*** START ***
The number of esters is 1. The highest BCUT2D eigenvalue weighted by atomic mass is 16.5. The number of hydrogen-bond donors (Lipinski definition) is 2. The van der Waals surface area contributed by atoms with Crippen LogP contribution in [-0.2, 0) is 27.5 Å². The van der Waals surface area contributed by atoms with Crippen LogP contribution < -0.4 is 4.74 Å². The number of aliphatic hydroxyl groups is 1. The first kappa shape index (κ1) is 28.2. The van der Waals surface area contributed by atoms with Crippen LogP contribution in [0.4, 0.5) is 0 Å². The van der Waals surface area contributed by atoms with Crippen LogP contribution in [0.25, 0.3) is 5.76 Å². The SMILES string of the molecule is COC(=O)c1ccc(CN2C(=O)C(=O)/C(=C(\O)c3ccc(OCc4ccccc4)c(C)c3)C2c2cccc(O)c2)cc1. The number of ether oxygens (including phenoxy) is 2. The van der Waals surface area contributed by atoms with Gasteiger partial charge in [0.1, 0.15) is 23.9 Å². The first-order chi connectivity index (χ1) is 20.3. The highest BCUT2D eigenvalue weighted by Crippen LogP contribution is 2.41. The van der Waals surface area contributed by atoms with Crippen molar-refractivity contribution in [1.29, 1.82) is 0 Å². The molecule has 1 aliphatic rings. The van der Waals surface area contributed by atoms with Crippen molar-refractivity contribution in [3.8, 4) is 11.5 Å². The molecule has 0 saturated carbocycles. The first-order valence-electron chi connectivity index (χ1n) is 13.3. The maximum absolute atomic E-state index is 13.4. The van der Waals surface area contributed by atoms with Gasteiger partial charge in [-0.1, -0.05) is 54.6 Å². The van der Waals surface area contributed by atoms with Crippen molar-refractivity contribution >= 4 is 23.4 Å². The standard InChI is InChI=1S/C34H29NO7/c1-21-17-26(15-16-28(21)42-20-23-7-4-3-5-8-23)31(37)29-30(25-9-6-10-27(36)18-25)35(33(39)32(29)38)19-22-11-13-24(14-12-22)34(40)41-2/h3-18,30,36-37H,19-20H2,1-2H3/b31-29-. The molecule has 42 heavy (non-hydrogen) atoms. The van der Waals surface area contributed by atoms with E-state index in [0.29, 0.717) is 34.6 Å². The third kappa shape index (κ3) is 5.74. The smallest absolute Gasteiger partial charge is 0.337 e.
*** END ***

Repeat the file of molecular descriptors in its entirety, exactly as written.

The number of esters is 1. The highest BCUT2D eigenvalue weighted by atomic mass is 16.5. The number of hydrogen-bond donors (Lipinski definition) is 2. The van der Waals surface area contributed by atoms with Crippen LogP contribution in [-0.2, 0) is 27.5 Å². The van der Waals surface area contributed by atoms with Crippen LogP contribution < -0.4 is 4.74 Å². The number of aliphatic hydroxyl groups is 1. The first kappa shape index (κ1) is 28.2. The van der Waals surface area contributed by atoms with Crippen LogP contribution in [0.4, 0.5) is 0 Å². The van der Waals surface area contributed by atoms with Crippen LogP contribution in [0.25, 0.3) is 5.76 Å². The SMILES string of the molecule is COC(=O)c1ccc(CN2C(=O)C(=O)/C(=C(\O)c3ccc(OCc4ccccc4)c(C)c3)C2c2cccc(O)c2)cc1. The number of ether oxygens (including phenoxy) is 2. The van der Waals surface area contributed by atoms with Gasteiger partial charge in [0.1, 0.15) is 23.9 Å². The first-order chi connectivity index (χ1) is 20.3. The highest BCUT2D eigenvalue weighted by Crippen LogP contribution is 2.41. The van der Waals surface area contributed by atoms with Crippen molar-refractivity contribution in [1.29, 1.82) is 0 Å². The molecule has 1 aliphatic rings. The van der Waals surface area contributed by atoms with Crippen molar-refractivity contribution in [3.8, 4) is 11.5 Å². The molecule has 0 saturated carbocycles. The first-order valence-electron chi connectivity index (χ1n) is 13.3. The maximum absolute atomic E-state index is 13.4. The van der Waals surface area contributed by atoms with Gasteiger partial charge in [-0.1, -0.05) is 54.6 Å². The van der Waals surface area contributed by atoms with Crippen molar-refractivity contribution >= 4 is 23.4 Å². The standard InChI is InChI=1S/C34H29NO7/c1-21-17-26(15-16-28(21)42-20-23-7-4-3-5-8-23)31(37)29-30(25-9-6-10-27(36)18-25)35(33(39)32(29)38)19-22-11-13-24(14-12-22)34(40)41-2/h3-18,30,36-37H,19-20H2,1-2H3/b31-29-. The molecule has 42 heavy (non-hydrogen) atoms. The van der Waals surface area contributed by atoms with E-state index in [0.29, 0.717) is 34.6 Å². The third kappa shape index (κ3) is 5.74. The smallest absolute Gasteiger partial charge is 0.337 e.